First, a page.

Demographic and economic shifts are reshaping what the golden years look like for baby boomers. Many are realizing they haven’t saved enough for retirement. They are less likely to be married than in years past. At the same time, a historic shortage of homes is pushing up housing costs. Many are turning to an old solution: roommates.
Rika Mead, 71, acknowledges her house rules would never fly if she were looking for a housemate in her 20s. But she has spent years developing her own habits and is less willing to make compromises on certain rules. Plus, the stuff she owns now is “a heck of a lot nicer.”
About 16% of people 50 and older said they live in a shared household, up from 2% four years ago, according to a recent survey whose full results will be released in coming weeks by AARP. Last year, 1.9 million U.S. households headed by a person 50 or older included a housemate, roommate, boarder or other nonrelative, according to census data analyzed by Veritas Urbis Economics LLC.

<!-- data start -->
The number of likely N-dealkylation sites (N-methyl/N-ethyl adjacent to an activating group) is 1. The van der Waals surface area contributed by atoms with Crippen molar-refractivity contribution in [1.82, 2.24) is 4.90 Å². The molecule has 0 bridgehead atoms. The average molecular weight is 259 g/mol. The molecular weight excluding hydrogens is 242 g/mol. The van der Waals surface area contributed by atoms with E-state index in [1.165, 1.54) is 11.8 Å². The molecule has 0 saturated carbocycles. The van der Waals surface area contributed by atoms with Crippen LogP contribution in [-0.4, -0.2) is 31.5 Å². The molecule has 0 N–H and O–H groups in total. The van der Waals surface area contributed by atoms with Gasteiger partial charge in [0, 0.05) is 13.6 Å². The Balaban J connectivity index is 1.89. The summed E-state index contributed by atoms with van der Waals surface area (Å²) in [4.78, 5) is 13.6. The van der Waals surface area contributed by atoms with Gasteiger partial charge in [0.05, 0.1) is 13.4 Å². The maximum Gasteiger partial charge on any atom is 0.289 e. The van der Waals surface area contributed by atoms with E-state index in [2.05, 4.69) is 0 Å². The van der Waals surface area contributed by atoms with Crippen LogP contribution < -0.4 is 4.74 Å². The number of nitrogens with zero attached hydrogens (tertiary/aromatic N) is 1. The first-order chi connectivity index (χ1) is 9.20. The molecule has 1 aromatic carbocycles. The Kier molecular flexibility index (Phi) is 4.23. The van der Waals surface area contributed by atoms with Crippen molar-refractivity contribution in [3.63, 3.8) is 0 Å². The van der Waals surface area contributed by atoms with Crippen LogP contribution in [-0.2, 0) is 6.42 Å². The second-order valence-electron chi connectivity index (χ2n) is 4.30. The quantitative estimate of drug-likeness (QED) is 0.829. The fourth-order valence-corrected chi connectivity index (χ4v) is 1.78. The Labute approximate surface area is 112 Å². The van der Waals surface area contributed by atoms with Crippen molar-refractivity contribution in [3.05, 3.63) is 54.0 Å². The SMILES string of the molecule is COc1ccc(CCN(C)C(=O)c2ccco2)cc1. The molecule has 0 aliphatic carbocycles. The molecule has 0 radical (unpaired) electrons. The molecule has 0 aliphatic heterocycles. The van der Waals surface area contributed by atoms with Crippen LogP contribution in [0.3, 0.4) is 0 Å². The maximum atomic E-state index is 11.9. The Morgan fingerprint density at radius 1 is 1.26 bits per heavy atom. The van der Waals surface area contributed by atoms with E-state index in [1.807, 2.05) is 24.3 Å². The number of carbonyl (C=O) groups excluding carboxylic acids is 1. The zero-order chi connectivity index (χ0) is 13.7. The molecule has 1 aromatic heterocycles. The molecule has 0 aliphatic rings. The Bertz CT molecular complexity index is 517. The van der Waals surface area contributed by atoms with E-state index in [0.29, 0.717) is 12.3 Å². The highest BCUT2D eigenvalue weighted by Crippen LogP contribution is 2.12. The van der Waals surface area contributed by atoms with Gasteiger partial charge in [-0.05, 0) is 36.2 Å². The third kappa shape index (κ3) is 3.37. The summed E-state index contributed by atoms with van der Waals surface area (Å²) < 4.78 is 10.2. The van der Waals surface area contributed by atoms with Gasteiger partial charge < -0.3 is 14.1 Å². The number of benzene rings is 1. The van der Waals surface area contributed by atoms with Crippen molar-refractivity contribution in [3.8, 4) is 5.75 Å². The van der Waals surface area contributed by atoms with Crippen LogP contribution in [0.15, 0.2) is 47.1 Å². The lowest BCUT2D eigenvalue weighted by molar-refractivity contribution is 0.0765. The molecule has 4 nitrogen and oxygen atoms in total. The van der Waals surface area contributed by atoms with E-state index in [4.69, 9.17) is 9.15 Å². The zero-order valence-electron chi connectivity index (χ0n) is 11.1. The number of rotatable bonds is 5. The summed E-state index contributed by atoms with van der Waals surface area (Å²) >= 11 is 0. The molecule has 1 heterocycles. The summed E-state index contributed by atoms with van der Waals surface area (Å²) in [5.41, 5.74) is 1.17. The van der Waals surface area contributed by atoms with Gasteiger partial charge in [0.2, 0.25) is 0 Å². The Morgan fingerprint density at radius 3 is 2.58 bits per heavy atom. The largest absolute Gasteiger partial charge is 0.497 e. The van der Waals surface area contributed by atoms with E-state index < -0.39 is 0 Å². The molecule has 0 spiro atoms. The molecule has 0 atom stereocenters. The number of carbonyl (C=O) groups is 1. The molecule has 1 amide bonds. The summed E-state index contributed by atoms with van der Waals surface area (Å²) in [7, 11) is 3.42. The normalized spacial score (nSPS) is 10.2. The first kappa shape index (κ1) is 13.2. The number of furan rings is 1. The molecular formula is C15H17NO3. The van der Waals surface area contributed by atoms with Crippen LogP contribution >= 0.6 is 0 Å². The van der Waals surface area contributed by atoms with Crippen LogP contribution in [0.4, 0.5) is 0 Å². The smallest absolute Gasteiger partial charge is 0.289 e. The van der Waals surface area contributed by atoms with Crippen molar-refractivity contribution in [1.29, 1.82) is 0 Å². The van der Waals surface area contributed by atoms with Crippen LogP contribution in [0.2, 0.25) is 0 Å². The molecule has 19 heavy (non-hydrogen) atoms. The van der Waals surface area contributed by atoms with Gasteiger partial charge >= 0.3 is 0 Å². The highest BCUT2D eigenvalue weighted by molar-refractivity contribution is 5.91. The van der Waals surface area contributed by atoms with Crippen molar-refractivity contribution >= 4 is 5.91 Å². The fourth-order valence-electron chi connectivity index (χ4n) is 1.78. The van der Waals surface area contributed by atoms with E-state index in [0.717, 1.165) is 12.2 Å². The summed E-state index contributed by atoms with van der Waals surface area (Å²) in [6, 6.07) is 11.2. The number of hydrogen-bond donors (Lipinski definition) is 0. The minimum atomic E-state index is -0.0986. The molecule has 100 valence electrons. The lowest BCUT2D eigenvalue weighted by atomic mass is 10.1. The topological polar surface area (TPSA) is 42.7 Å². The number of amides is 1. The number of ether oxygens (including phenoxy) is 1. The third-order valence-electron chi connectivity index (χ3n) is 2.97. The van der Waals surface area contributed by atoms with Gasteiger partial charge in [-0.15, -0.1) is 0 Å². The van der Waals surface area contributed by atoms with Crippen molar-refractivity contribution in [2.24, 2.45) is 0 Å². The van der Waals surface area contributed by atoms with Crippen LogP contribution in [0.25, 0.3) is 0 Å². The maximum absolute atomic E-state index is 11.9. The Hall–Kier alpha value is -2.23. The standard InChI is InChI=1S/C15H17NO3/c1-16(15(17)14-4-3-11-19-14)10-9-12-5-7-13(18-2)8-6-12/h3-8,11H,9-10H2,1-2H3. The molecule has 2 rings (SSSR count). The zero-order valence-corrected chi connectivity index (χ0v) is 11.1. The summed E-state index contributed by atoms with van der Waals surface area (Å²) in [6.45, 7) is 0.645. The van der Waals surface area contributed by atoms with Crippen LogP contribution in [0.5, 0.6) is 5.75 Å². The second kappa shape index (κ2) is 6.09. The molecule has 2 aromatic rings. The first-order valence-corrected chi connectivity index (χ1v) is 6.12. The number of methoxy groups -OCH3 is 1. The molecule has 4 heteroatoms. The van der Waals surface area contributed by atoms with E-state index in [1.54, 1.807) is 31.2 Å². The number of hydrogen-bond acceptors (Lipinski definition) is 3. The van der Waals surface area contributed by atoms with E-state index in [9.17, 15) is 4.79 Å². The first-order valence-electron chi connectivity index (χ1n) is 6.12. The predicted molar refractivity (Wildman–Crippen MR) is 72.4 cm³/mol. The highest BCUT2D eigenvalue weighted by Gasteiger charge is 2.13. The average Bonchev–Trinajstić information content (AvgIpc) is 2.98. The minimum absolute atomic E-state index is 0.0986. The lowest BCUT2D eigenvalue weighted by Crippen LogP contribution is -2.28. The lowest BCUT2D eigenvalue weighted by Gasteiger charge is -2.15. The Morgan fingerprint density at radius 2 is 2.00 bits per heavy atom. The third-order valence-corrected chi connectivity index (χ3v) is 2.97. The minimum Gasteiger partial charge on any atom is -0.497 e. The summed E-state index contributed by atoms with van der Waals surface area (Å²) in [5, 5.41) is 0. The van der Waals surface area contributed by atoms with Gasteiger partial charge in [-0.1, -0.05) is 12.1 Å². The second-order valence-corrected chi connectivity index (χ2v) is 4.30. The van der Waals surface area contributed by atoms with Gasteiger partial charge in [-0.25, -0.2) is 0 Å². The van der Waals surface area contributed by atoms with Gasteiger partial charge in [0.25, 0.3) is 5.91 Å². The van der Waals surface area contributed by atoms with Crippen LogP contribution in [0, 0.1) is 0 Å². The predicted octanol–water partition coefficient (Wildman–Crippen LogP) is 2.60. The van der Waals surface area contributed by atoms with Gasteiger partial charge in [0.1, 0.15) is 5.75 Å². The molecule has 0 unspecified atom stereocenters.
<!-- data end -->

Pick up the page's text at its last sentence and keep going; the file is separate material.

Sharon Kha, 74, and Deborah Knox, 73, love being roommates but cringe at the term, which they think sounds too juvenile. They instead gave themselves the moniker “POSSSLQ,” (pronounced “possle-cue”) short for People of Similar Sensibilities Sharing Living Quarters. Housemates of a certain age can find each other on websites, including Roommates4Boomers and Let’s Share Housing, or the nonprofit New York Foundation for Senior Citizens.
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